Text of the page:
Moffat, meanwhile, greatly overestimated the importance of his twists. The reveal that River Song is Amy Pond’s daughter came way too soon into their time together, and could’ve been a much more built-up affair than it was. The same goes for the reveal of The War Doctor in The Name Of The Doctor – it was clear he was a plot device to replace Christopher Ecclestone and Paul McGann, and was just presented as if we were meant to be really invested in this incarnation of the Doctor we had known for less than five seconds.
Chibnall, on the other hand, had most of his twists develop the long-term story of the Doctor or her companions. Grace’s death changed Graham, Spyfall gave 13 a new Master to fight with, and the return of previous Doctors helped fix her relationship with older, more bitter companions who she parted with less amicably. The Fugitive Doctor and the Timeless Child, for as much uproar as they caused, were a defining part of 13’s time in the Tardis. They changed the status quo, and, for the most part, those changes stuck. It’s telling that the weakest twist of the entire run, where The Doctor was turned into a Weeping Angel for a few minutes, is also the most like RTD’s.
Chibnall’s twists also had spectacular timing. Davies’ run was strictly regimented, with each season consisting of 13 episodes and three two-partners interspersed in them. He often saved those big twists for the mid-points of the two-parters – Donna ‘dying’ in the Library, or the return of Rose in The Stolen Planet. With no flexibility to his pacing, you often knew when the big twists would be coming, and it wouldn’t generally be in those single-episode fillers between two-parters. Moffat played a bit looser with structure, such as revealing Amy was a Ganger in The Almost People, but it was still very much a case of just needing something exciting to end on, and not so much having something that drives the episode itself.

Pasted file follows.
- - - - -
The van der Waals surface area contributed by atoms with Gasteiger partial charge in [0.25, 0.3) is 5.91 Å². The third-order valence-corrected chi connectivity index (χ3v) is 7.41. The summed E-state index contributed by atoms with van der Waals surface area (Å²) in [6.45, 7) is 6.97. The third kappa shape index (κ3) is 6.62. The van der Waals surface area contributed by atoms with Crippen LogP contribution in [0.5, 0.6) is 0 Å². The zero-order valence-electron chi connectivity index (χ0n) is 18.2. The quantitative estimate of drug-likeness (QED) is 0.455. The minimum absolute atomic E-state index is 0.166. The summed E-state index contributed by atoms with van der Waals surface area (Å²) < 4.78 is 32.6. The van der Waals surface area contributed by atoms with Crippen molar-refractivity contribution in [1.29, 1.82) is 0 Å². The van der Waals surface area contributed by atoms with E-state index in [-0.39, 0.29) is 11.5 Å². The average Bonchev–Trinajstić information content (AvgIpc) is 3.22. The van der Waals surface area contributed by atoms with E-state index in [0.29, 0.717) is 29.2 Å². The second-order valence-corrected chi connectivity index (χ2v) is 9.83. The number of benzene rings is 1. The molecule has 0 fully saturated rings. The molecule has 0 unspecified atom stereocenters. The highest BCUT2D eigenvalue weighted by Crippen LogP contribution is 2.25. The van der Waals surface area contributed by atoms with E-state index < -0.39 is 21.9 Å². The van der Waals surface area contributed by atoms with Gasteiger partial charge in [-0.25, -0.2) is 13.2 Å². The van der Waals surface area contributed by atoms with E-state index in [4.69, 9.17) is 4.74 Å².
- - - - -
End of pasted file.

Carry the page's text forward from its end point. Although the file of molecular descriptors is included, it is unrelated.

Fugitive Of The Judoon wasn’t a finale, a two-parter, or anything of the sort. It was just a random episode in the middle of the series, and out of nowhere, it changed the course of 13’s run forever. Spyfall was a two-parter, admittedly, but after a goofy episode about spies and glowy-interdimensional-beings, the last thing we were expecting was a new incarnation of The Master. A twist isn’t a twist if you know the twist is coming – like marketing the Master’s ‘surprise’ return in Peter Capaldi’s penultimate episode – so Chibnall expertly put them into places where you’d least expect it.
Chibnall’s time as showrunner was rocky, there’s no denying that. But, years from now when we’re firmly into Ncuti Gatwa’s Doctor and Russell T. is back doing the Russell T. things we all loved, it’ll be worth remembering the time when Doctor Who really mastered the art of the surprise.